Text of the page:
Hailing from Ukraine, Jinjer embarked on their first US tour in early spring of 2018 with extreme-metal act Cradle of Filth. While most would say this is kind of a jarring mashup of metal genres, it kind of worked - sorta. I don’t think Cradle of Filth fans are necessarily fans of Jinjer, and vice-versa. Jinjer offers a true diverse mix of death, progressive, djent, and metalcore styles, while Cradle of Filth is you know, Cradle of Filth. It was actually quite weird to see the core kids come out to play with the Cradle crowd, but Cradle’s crowd, at least for the last 15 years, has also been pretty diverse since they traversed through their Hot Topic days.
Anyway, I have been a fan of Jinjer for a few years, and I was thrilled I had the opportunity to see them for the first time. Especially with the current political climate, I was especially thankful they got their visas in order and got the proper clearance to come tour here. What has always been super interesting about their music, is that although they have a very “core” aspect of their sound (and wardrobe, apparently), they seem to draw fans across all metal genres. And, okay, I will try to say this once, and only once - Tatiana Shmailyuk is queen.
While we are trying to move past saying a band is “female-fronted”, the uprising of specifically female-fronted growlers calls for comparison by its very nature. Tatiana is hands-down, the best. After this show I attended in NY, my fears of her being altered by some vocal production tech were quelled. Her raw, brutal, dark, and beautiful growls are real - and she navigates her technique with such ease. On top of this, she can sing - and she can sing in a variety of styles. I am totally blown away by her versatility as a vocalist. Unfortunately, it is also pretty clear that she is without a shadow of a doubt, the best part of the band.
The music Jinjer is making at the moment is unremarkable, and the rest of the musicians are pretty average at best. The djenty moments are far from having to be too technical, and if there was another vocalist in the band, I doubt they would be having as much success. I hate to say that, but I find most people I’ve spoken to about them agree on this point. I also have to say, their choice of stagewear was...out of place. Tatiana sported “weed-pants” (yes), and the rest of the band members had the classic “hardcore guys with hats” look that confused plenty on what type of show they were listening to.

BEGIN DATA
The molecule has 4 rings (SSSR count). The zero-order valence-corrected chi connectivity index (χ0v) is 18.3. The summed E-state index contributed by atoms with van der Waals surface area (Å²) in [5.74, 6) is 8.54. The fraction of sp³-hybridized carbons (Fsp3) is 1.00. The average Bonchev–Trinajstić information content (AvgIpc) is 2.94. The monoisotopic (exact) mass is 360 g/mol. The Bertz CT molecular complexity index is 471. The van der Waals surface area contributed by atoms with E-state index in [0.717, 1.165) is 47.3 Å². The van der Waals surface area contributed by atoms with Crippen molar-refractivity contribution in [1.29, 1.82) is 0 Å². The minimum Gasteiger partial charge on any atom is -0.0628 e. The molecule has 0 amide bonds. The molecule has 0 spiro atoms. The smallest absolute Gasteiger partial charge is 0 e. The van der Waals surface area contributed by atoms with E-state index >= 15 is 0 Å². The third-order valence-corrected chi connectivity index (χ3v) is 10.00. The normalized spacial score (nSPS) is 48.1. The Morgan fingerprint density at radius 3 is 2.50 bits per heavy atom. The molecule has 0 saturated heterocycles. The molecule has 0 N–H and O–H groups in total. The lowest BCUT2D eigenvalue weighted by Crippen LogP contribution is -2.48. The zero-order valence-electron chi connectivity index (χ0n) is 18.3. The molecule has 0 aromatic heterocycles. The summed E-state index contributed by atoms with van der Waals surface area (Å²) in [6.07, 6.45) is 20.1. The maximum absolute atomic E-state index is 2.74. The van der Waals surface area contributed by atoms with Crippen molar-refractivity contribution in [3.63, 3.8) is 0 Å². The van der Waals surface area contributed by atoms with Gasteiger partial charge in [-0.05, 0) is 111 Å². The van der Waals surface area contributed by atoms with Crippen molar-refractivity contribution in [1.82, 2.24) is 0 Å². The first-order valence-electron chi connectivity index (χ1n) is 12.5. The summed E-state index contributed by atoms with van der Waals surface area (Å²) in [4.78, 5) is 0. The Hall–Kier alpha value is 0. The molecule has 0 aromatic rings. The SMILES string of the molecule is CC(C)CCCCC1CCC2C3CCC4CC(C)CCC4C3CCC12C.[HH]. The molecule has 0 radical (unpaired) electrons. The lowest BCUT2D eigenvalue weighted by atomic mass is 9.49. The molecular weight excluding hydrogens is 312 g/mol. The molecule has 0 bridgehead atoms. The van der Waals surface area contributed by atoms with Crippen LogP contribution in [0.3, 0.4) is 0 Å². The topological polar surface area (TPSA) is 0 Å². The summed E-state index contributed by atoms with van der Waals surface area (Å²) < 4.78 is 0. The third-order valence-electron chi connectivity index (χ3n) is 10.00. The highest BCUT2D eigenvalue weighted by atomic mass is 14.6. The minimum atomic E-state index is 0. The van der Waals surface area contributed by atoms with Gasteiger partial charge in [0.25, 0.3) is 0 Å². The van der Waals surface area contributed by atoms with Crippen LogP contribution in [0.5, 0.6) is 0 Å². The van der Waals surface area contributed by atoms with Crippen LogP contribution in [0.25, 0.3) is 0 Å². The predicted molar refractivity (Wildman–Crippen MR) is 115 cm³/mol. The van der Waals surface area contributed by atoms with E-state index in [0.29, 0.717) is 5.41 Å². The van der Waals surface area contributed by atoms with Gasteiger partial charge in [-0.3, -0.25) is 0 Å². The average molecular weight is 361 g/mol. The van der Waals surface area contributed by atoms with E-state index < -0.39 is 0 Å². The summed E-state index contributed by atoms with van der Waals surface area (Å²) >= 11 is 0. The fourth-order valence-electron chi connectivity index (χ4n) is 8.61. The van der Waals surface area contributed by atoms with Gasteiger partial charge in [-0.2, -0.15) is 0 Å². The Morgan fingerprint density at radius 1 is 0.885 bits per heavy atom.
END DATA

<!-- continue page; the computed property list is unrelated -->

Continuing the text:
While looks shouldn’t mean anything, I think people DO expect something based on what a band comes out wearing, and I actually did hear these confused opinions from others on their “questionable wardrobe”, mainly from people who were hearing the band for the very first time. First impressions are important, and I’d like to introduce Jinjer to people as not “Just Another” *winky face* metalcore band. They did put on a great show with a ton of high energy...except now that I’m thinking about it, perhaps it was just Tatiana putting on a great show. When you have pure talent like that fronting a band, why do anything else?
They opened the show with a song off of 2014s "Cloud Factory" (recently reissued on Nuclear Blast) “Who’s Gonna Be The One”, which is a great opener with a chorus that consists of literally just the song title, perfect to get people energized for the rest of their set. I wouldn’t, however, say this song characterizes Jinjer’s sound, which I find to be a bit more melodic. Next up in their set were songs from their triumphant 2016 release King of Everything, which included “Words of Wisdom”, “Sit Stay Roll Over”, “I Speak Astronomy”, “Just Another”, “Pisces”, “Captain Clock”, and “Beggar’s Dance”. It seemed that they fortunately had enough time to play most songs off of that album, which I think is a better representation of what the band is doing now and where they will be going.
The recent reissue of Cloud Factory was a bit confusing, as many believe this to be their latest album. If that were true, I would be disappointed that they were heading towards a more “core” sound, but fortunately for fans of King of Everything, this was an older sound. Their setlist only consisted of four tracks from Cloud Factory, and are probably the more progressive of the album. The end of the set included the tracks “Outlander”, “No Hoard of Value”, and “Cloud Factory”. Overall, I was thrilled with the setlist, and would urge ANYONE who has found them intriguing to check them out either at the end of this tour, or hopefully on their next.
As a side note, Cradle of Filth cancelled their show the night before in Baltimore due to Dani Filth having some sort of flu. I was worried they would cancel again for NY, but the show went on. Just have to say - Dani sounded phenomenal. I sincerely hope he didn’t hurt his voice screaming like that when he should have been on vocal rest...